The Medical Independent speaks to Dr Ciara Magee about the upcoming Winter Meeting of the Irish Nephrology Society
The Irish Nephrology Society (INS) is comprised of doctors and scientists working in the care of patients with kidney disease, either at a clinical or research level. The INS Winter Meeting will take place on Saturday 28 January in the RCSI in Dublin. The meeting will bring together a distinguished faculty of experts specialising in nephrology. It will provide a key forum for a broad range of topics to be addressed, and to offer insights into the latest breakthroughs in scientific research on kidney disease, and updates on current clinical nephrology practice.
Consultant Nephrologist at Beaumont Hospital, Dublin, and member of the meeting organising committee, Dr Ciara Magee, told the Medical Independent (MI) that the interruption caused by the Covid-19 pandemic in having face-to-face meetings highlighted the value of these gatherings.
“Because they are a great forum for discussion, collaboration, opportunities for research, and hearing from experts across the spectrum,” Dr Magee said.
“And that is what we have really tried to do with this meeting.”
She pointed out how attendees will hear talks on a variety of topics, including chronic kidney disease (CKD), rare kidney diseases, and transplantation (see agenda below). The meeting will also feature the input from allied specialties. For example, Dr Eoghan de Barra, Consultant in Infectious Diseases at Beaumont Hospital, will speak about infectious disease in the transplant patient.
“It is really useful to have that perspective from other specialties and even within our own subspecialties,” according to Dr Magee.
Transplantation is Dr Magee’s own subspecialty. She said it is an area in which there has been “very quick progression from discoveries in the basic and translational side through to changes in clinical protocols and treatments for patients”.
Two other talks on transplantation will be delivered by Dr Candice Roufosse, Renal and Transplant Pathologist, and Senior Clinical Lecturer in the Centre for Inflammatory Diseases, Imperial College London, UK; and Dr Leonardo Riella, Associate Professor of Medicine, and Director of Kidney Transplantation at Massachusetts General Hospital, US.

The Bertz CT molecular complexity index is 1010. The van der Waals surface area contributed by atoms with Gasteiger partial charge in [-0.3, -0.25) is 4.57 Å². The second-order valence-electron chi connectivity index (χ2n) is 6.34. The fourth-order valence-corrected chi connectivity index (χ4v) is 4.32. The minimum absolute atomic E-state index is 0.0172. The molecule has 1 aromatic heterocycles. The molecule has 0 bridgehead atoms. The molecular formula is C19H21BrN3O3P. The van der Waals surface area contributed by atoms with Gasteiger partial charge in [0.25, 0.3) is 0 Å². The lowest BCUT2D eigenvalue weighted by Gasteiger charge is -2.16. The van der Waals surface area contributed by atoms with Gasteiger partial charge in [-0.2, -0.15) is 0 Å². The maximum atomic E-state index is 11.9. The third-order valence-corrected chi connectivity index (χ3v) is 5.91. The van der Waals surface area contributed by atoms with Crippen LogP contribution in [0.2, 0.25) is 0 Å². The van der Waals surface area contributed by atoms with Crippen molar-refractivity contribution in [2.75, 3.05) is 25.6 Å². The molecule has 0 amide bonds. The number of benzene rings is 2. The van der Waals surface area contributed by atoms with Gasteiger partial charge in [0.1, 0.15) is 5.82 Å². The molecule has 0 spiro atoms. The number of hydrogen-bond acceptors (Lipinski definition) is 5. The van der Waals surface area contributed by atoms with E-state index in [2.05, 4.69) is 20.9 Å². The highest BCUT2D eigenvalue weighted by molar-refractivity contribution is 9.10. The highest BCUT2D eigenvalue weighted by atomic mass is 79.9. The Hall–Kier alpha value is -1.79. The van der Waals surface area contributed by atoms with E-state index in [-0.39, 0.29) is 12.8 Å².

Dr Roufosse will provide an update on the latest Banff renal classification of allograft pathology. This is an international consensus classification for the reporting of biopsies from solid organ transplants. Since its initial conception in 1991 for renal transplants, it has undergone review every two years, with attendant updated publications.
“Dr Roufosse is significantly involved in Banff and she was involved in writing the recent consensus opinion,” Dr Magee told MI.
Dr Riella will speak about recurrent disease post-transplantation.
“In the public domain, a kidney transplant is often understood as a cure for kidney disease,” Dr Magee said.
“But it really is only one of several treatments for kidney disease. And, unfortunately, there are some diseases that caused the original kidney disease, which can reoccur after a transplant. So, Dr Riella has a particular interest in this area and is heading up a research effort called the TANGO [Post-Transplant Glomerular Diseases] study, which is examining rates and patterns of reoccurring disease from transplantation and transplant patients from several countries across the world. That is what he is going to talk about.”
Prof Peter Conlon, Consultant Nephrologist at Beaumont Hospital, will also speak on the subject of the genetics of kidney transplantation.
Prof Conlon will deliver another presentation at the meeting on the INS research collective.
“[Prof Conlon] is going to talk about the efforts he’s been heading up in recent years in bringing together members of the INS for research opportunities and highlighting what they have done to date,” according to Dr Magee.
“Hopefully, it will spark discussion for potential future projects. That is really important, not only for the consultant audience, but particularly for the non-consultants – the specialist registrars and any trainees coming through – who might see an opportunity for themselves to participate in research and potentially develop areas of sub-specialty interest and expertise as they move through their training.”
There will also be a presentation entitled ‘The future of the INS’. It will feature the contributions of three speakers: Prof Liam Plant, Consultant Nephrologist at Cork University Hospital (CUH), and INS President; Prof Donal Sexton, Consultant Nephrologist at St James’s Hospital, Dublin, and INS Secretary; and Dr Paul O’Hara, Consultant Nephrologist at Portiuncula University Hospital, Galway, and INS Secretary.
Prof Magee pointed out how the INS has traditionally had two major meetings – the Winter Meeting and Spring Meeting.
“We are collectively looking at ways to make engagement more an ongoing process,” she said.
“[The Winter Meeting] is a great opportunity to have direct engagement with the members to hear what they want and how it can be delivered.” The other talks Dr Magee highlighted are: ‘An update from the Rare Kidney Disease Registry’ (Dr Sarah Moran, Consultant Nephrologist, CUH); ‘Rare kidney stone disease’ (Dr Shabbir Moochhala, Consultant Nephrologist, the Royal Free Hospital, London, UK); ‘Halting the progression of CKD: Where are we now?’ (Dr David Lappin, Consultant Nephrologist, University Hospital Galway); and ‘Genomics and the kidney: Applying a precision medicine approach in clinical medicine’ (Dr Dervla Connaughton, Eugen Drewlo Chair for Kidney Research and Innovation at the Schulich School of Medicine and Dentistry, Canada
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